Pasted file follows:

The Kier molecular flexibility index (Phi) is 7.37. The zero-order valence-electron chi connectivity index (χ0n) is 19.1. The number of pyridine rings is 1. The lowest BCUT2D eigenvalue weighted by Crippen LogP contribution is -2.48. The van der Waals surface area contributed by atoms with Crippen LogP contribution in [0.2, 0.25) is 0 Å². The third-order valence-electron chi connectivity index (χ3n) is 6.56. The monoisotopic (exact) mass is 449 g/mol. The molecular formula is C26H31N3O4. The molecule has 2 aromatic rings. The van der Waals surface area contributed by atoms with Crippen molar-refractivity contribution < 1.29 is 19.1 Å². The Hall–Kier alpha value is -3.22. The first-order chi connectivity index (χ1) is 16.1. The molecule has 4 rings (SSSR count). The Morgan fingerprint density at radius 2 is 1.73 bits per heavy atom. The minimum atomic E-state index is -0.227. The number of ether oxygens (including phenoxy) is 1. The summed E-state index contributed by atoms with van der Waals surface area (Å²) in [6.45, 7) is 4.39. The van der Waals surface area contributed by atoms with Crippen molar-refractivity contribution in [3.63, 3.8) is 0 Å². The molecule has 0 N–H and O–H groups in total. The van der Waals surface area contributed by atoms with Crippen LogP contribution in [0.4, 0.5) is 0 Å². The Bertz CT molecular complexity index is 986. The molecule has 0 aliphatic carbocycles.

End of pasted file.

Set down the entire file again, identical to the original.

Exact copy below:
The Kier molecular flexibility index (Phi) is 7.37. The zero-order valence-electron chi connectivity index (χ0n) is 19.1. The number of pyridine rings is 1. The lowest BCUT2D eigenvalue weighted by Crippen LogP contribution is -2.48. The van der Waals surface area contributed by atoms with Crippen LogP contribution in [0.2, 0.25) is 0 Å². The third-order valence-electron chi connectivity index (χ3n) is 6.56. The monoisotopic (exact) mass is 449 g/mol. The molecular formula is C26H31N3O4. The molecule has 2 aromatic rings. The van der Waals surface area contributed by atoms with Crippen molar-refractivity contribution < 1.29 is 19.1 Å². The Hall–Kier alpha value is -3.22. The first-order chi connectivity index (χ1) is 16.1. The molecule has 4 rings (SSSR count). The Morgan fingerprint density at radius 2 is 1.73 bits per heavy atom. The minimum atomic E-state index is -0.227. The number of ether oxygens (including phenoxy) is 1. The summed E-state index contributed by atoms with van der Waals surface area (Å²) in [6.45, 7) is 4.39. The van der Waals surface area contributed by atoms with Crippen molar-refractivity contribution in [3.63, 3.8) is 0 Å². The molecule has 0 N–H and O–H groups in total. The van der Waals surface area contributed by atoms with Crippen LogP contribution in [0.4, 0.5) is 0 Å². The Bertz CT molecular complexity index is 986. The molecule has 0 aliphatic carbocycles.